One way to gauge China’s longer term intentions is to assess what Chinese leaders are saying today. President Xi Jinping has articulated a vision for China over the next few decades. This vision has been termed the “Chinese Dream” or the “great rejuvenation of the Chinese nation.” These slogans capture goals, milestones, and timelines.
The implementation of the distributed fleet will require regaining the advantage in the electromagnetic spectrum. Otherwise, unmanned systems and dispersed assets may be more of a liability than benefit. The U.S. military does not have a great track record in developing distributed systems. The Army’s Distributed Common Ground System has long been criticized as a very expensive yet ineffective system. In 2015, a report released by the Center for Strategic and Budgetary Assessments argued that the Navy did not have the operational guidance to use its newest electromagnetic technologies to the greatest effect.
In fact, long-range anti-ship missiles, such as the DF-21D, have engendered some measure of debate about the future of carriers; a recent think-tank, Navy study (Center for Strategic and Budgetary Assessment) recently found that smaller, faster and more agile carriers may need to be engineered for the future in response to guided missiles able to travel as far as 900 nautical miles.
The Center for Strategic and Budgetary Assessments (CSBA), a Washington, D.C.-based think tank, has released its new Fleet Architecture Study, which includes recommendations for what kinds of ships should make up the future U.S. Navy fleet, and how it should be organized.
Bryan Clark, a senior fellow at the Center for Strategic and Budgetary Assessments and a former Navy submariner, said the amount of acoustic coating missing on the Mississippi "could create enough flow noise to be a sound problem at even relatively slow speeds. Also, there is enough tile missing that it could reduce the coating's ability to absorb sonar energy and make the submarine easier to find with active sonar." Clark said it isn't clear from the photo if the tiles came off due to debonding, meaning a loss of adhesion, "or if they got stripped off from something rubbing against the submarine. Nets and cables adrift at sea can do this."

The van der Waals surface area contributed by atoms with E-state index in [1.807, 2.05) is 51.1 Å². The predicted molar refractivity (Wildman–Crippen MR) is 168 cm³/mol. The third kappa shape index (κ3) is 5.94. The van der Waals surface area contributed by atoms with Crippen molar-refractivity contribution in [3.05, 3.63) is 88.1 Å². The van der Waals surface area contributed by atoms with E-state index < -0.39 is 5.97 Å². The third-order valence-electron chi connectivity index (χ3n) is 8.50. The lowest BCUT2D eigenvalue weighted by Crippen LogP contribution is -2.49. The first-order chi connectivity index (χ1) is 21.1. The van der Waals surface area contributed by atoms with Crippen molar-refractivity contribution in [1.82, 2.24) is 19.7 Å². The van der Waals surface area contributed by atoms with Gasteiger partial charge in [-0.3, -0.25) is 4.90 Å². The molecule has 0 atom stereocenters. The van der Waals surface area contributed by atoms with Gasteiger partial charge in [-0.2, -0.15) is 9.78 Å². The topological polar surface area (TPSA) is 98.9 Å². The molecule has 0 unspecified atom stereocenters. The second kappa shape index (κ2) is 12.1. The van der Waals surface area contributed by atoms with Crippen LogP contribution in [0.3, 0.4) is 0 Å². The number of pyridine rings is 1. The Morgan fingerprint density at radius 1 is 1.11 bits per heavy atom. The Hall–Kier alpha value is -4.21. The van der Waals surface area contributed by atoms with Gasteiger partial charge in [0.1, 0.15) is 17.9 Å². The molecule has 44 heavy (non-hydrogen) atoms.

The $54 billion increase would not be enough for the Navy to increase ship construction all at once, particularly in light of the fact that the Navy and other military services are struggling with readiness issues, said Bryan Clark, a senior fellow with the Center for Strategic and Budgetary Assessments. Addressing readiness is a top priority of Defense Secretary Jim Mattis, so it’s likely that a good portion of any increase in funding for the Navy would go toward that, Clark said. Clark justified the need for 18 more attack submarines, describing how the U.S. faces a very different set of security challenges today given improved military capabilities by Russia and China. There’s a big demand for the intelligence gathering and coordination of special operations forces where the U.S. doesn’t want to have a visible presence, he said. That drives the number of submarines up, Clark said, explaining that four and a half submarines are needed to maintain one submarine deployed overseas when factoring in maintenance, training and the distance that these nuclear-powered submarines travel.